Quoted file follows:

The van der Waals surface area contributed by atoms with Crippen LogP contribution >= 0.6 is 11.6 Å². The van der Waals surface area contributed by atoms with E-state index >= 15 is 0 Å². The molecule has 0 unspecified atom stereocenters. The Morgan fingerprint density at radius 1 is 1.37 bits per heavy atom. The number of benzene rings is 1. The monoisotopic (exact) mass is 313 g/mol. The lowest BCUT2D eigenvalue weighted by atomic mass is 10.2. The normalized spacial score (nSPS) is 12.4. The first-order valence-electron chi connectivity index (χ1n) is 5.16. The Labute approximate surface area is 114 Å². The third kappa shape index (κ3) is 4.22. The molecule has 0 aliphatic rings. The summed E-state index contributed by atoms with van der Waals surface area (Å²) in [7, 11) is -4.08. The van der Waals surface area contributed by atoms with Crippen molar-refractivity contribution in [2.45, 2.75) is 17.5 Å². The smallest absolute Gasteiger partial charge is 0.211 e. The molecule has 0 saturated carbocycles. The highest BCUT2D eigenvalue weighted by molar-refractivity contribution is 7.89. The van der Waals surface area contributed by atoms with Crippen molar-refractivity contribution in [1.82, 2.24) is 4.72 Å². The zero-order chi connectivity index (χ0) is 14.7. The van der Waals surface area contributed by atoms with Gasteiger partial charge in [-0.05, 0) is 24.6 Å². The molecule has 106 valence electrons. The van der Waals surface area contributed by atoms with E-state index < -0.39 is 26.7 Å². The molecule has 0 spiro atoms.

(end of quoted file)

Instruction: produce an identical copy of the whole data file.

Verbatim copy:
The van der Waals surface area contributed by atoms with Crippen LogP contribution >= 0.6 is 11.6 Å². The van der Waals surface area contributed by atoms with E-state index >= 15 is 0 Å². The molecule has 0 unspecified atom stereocenters. The Morgan fingerprint density at radius 1 is 1.37 bits per heavy atom. The number of benzene rings is 1. The monoisotopic (exact) mass is 313 g/mol. The lowest BCUT2D eigenvalue weighted by atomic mass is 10.2. The normalized spacial score (nSPS) is 12.4. The first-order valence-electron chi connectivity index (χ1n) is 5.16. The Labute approximate surface area is 114 Å². The third kappa shape index (κ3) is 4.22. The molecule has 0 aliphatic rings. The summed E-state index contributed by atoms with van der Waals surface area (Å²) in [7, 11) is -4.08. The van der Waals surface area contributed by atoms with Crippen molar-refractivity contribution in [2.45, 2.75) is 17.5 Å². The smallest absolute Gasteiger partial charge is 0.211 e. The molecule has 0 saturated carbocycles. The highest BCUT2D eigenvalue weighted by molar-refractivity contribution is 7.89. The van der Waals surface area contributed by atoms with Crippen molar-refractivity contribution in [1.82, 2.24) is 4.72 Å². The zero-order chi connectivity index (χ0) is 14.7. The van der Waals surface area contributed by atoms with Gasteiger partial charge in [-0.05, 0) is 24.6 Å². The molecule has 106 valence electrons. The van der Waals surface area contributed by atoms with E-state index < -0.39 is 26.7 Å². The molecule has 0 spiro atoms.